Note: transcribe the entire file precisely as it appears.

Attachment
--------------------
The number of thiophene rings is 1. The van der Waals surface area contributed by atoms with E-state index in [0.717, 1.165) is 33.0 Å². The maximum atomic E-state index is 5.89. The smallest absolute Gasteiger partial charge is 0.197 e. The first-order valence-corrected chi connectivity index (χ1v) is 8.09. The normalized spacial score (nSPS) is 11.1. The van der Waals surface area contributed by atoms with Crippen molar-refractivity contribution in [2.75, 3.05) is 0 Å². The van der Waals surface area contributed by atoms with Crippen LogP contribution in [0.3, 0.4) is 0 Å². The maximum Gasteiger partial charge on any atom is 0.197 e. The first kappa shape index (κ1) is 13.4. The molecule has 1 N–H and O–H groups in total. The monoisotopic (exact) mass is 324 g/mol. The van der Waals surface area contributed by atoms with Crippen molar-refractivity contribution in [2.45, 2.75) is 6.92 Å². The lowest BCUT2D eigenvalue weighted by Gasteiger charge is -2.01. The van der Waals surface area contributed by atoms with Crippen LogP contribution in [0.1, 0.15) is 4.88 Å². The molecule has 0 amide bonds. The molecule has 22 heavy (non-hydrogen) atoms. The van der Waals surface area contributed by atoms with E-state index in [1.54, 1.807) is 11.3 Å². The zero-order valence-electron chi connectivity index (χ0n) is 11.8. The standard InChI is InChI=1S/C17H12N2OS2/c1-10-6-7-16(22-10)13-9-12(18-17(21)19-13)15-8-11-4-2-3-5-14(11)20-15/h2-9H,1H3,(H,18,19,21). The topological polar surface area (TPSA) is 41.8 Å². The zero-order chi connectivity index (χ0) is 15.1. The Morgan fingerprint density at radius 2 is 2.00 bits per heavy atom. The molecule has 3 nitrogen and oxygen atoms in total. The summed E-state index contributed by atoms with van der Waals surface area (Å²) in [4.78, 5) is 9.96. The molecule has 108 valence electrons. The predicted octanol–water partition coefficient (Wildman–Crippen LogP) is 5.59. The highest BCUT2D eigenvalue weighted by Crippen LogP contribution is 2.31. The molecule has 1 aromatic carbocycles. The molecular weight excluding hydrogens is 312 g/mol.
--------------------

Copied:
The number of thiophene rings is 1. The van der Waals surface area contributed by atoms with E-state index in [0.717, 1.165) is 33.0 Å². The maximum atomic E-state index is 5.89. The smallest absolute Gasteiger partial charge is 0.197 e. The first-order valence-corrected chi connectivity index (χ1v) is 8.09. The normalized spacial score (nSPS) is 11.1. The van der Waals surface area contributed by atoms with Crippen molar-refractivity contribution in [2.75, 3.05) is 0 Å². The van der Waals surface area contributed by atoms with Crippen LogP contribution in [0.3, 0.4) is 0 Å². The maximum Gasteiger partial charge on any atom is 0.197 e. The first kappa shape index (κ1) is 13.4. The molecule has 1 N–H and O–H groups in total. The monoisotopic (exact) mass is 324 g/mol. The van der Waals surface area contributed by atoms with Crippen molar-refractivity contribution in [2.45, 2.75) is 6.92 Å². The lowest BCUT2D eigenvalue weighted by Gasteiger charge is -2.01. The van der Waals surface area contributed by atoms with Crippen LogP contribution in [0.1, 0.15) is 4.88 Å². The molecule has 0 amide bonds. The molecule has 22 heavy (non-hydrogen) atoms. The van der Waals surface area contributed by atoms with E-state index in [1.54, 1.807) is 11.3 Å². The zero-order valence-electron chi connectivity index (χ0n) is 11.8. The standard InChI is InChI=1S/C17H12N2OS2/c1-10-6-7-16(22-10)13-9-12(18-17(21)19-13)15-8-11-4-2-3-5-14(11)20-15/h2-9H,1H3,(H,18,19,21). The topological polar surface area (TPSA) is 41.8 Å². The zero-order chi connectivity index (χ0) is 15.1. The Morgan fingerprint density at radius 2 is 2.00 bits per heavy atom. The molecule has 3 nitrogen and oxygen atoms in total. The summed E-state index contributed by atoms with van der Waals surface area (Å²) in [4.78, 5) is 9.96. The molecule has 108 valence electrons. The predicted octanol–water partition coefficient (Wildman–Crippen LogP) is 5.59. The highest BCUT2D eigenvalue weighted by Crippen LogP contribution is 2.31. The molecule has 1 aromatic carbocycles. The molecular weight excluding hydrogens is 312 g/mol.